Tag Archives: spots

AdForum’s Top 5 Commercials for This Week

This week’s top five should be titled A Series of Unfortunate Crap. My general feeling from the spots this week is that they were phoned in. Literally. I genuinely think that someone pitched a general concept to the agency, they liked the idea, and then plugged in one of their clients’ brands to the concept. There is a serious disconnect between what we’re seeing and the tie-in at the end. Are we templatizing ideas now?

We begin with Pelephone’s ad “Zeppelins.” Twenty-six seconds of really intriguing visuals. Beautiful art direction and an interesting story line that pulls you in, making you ask, What is this all about? And then suddenly, “Wherever you land, you’ll get the best roaming rates.” This is a mobile plan ad? Seriously? You could literally plug in almost any product to this spot.

–       Wherever you land, you’ll get the most reward points for your Visa card.

–       Wherever you land, you’ll get the most out of your Expedia vacation.

–       Wherever you land…

I could go on, but it’d just make me more upset.

Then again, the melodrama of the Sunami and Hornbach ads pushes me over the edge. The Sunami ad in particular just kills me. For two minutes we follow this incredible story of an underappreciated woman and her escape from an oppressive husband. We love her! She’s a hero! If only more women had this sort of courage!…

To use Sunami laundry soap.

The Hornbach ad is a decent story. And yes, we understand the “And what will remain of you” tagline. It’s just a bit of a stretch for a hardware store. Leave a legacy by shopping at Hornbach. I don’t know. Just doesn’t add up to four.

The winner this week goes to Del Monte Fruit Cups––light-hearted, universal, and straightforward in its concept. We love the complex, but it’s just flat-out unecessary with this spot.

And Export Gold? You’re trying too hard.

As always, chime in and cast your vote. Until next time!

1. Pelephone – “Zeppelins” – ACW Grey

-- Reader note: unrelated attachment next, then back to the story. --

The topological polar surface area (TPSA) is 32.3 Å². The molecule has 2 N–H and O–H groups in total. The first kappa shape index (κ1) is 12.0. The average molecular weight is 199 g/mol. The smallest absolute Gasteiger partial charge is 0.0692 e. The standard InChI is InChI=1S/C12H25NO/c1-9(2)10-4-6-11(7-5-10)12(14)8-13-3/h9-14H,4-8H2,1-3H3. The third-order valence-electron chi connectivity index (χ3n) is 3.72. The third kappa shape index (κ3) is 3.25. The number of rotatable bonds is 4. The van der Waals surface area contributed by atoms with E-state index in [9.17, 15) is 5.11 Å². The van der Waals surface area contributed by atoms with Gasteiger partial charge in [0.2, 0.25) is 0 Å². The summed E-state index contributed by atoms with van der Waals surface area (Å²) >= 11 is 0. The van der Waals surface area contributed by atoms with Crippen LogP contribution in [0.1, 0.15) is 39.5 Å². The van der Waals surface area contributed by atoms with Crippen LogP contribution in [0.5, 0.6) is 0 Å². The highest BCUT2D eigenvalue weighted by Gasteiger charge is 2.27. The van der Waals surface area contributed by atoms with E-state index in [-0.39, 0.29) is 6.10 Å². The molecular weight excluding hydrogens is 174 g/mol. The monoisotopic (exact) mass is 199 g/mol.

2. Export Gold – “Fire at the Old Well” – Colenso BBDO Auckland

 

3. Sunami – “Moving” – Kráneo *S,C,P,F…

 

4. Del Monte Fruit Cups – “If Spencer Can” – Blammo

 

5. Hornbach – “And What Will Remain of You” – HEIMAT Berlin

Hornbach “And what will remain of you?” from Source on Vimeo.

Author: Eric Swenson

AdForum’s Top 5 Commercials for This Week

Take a look below at AdForum’s top five commercials for this week. There’s a nice, dynamic range of spots that I’m sure will intrigue you. Each spot sort of pulls at a different pathos string. The Sealy spot is a bit obvious—and far more sexual than I think we’re used to seeing for a mattress company. Then again, maybe that makes sense.

I felt like I needed Ritalin after watching both the Cadbury and Chevrolet ads. Is this the new trend for commercials? Flashing sequences that are almost impossible to keep up with? Perhaps we’re beginning to target the ADD youth of today. I will say that the Chevrolet ad seemed big-budget and an art director’s dream. The Cadbury ad, too, made me think that some AD out there was basically instructed to re-create Willy Wonka’s chocolate factory and add a dash of James Bond. Um, yes, please.

The Boston Pizza spot had me laughing. I genuinely think I’m going to start referring to my food as being “divine.”

And how can you not love Matt Lauer and an old father/daughter spot? Cute, catchy, and effective.

Have a favorite? Take a look at these five and let us know what you think!

1. Sealy – “Life Before Your Eyes” – Arcana Academy

2. Cadbury – “Taste” – Fallon London

3. Chevrolet – “Find New Roads Anthem” – Commonwealth

4. Boston Pizza – “Foodie Monster” – TAXI, Toronto

5. Toshiba – “Future” – LBL Communication Group

Publisher’s Pick: National Responsible Fatherhood Clearinghouse – “Hiding” – Campbell Ewald

BuzzFeed’s Picks for Best Print Ads of 2012

BuzzFeed recently published its picks for the top 12 print ads of 2012. While we hardly think these selections cover the full range of print ads published worldwide, there were certainly a few that stood out. To view all 12, be sure to check out BuzzFeed.

Have a favorite? Take a look at these five and let us know what you think!

1. Kielo Travel – Y&R, Belgrade

This ad is simply genius!

2. Pictionary – Ogilvy, Kuala Lumpur

3. LEGO – Jung von Matt, Hamburg

Admittedly, this ad took me a while to figure out. It wasn’t until I saw the entire campaign that I figured out what I was looking at. Love!

4. Karate for Kids – Grey, Tokyo

5. Ray-Ban – Marcel Worldwide, Paris

I was less than impressed with this ad. It’s a bit of an obvious route. Maybe in 1988 this would have been cutting-edge. I get the old New York reference. But still—meh.

Author: Eric Swenson

AdForum’s Top 5 Commercials for This Week

Take a look below at AdForum’s top five commercials for this week. It was a refreshing group of spots that, for the most part, made me smile.

It’s clear that “Summer Hater” really doesn’t apply to the northern hemisphere this time of year, but nonetheless, it’s an effective ad whose tone is sure to keep your attention.

Owens Corning continues to do a great job marketing itself. Its social media alone is inspiring! The “Easy” ad was AdForum’s publisher’s pick, but isn’t Utterly Orange’s. No, our hat is tipped to Goodby Silverstein & Partners’ “Robot” ad. It hits all the right notes: concept, tone, relevance, and appeal—in this case, through humor.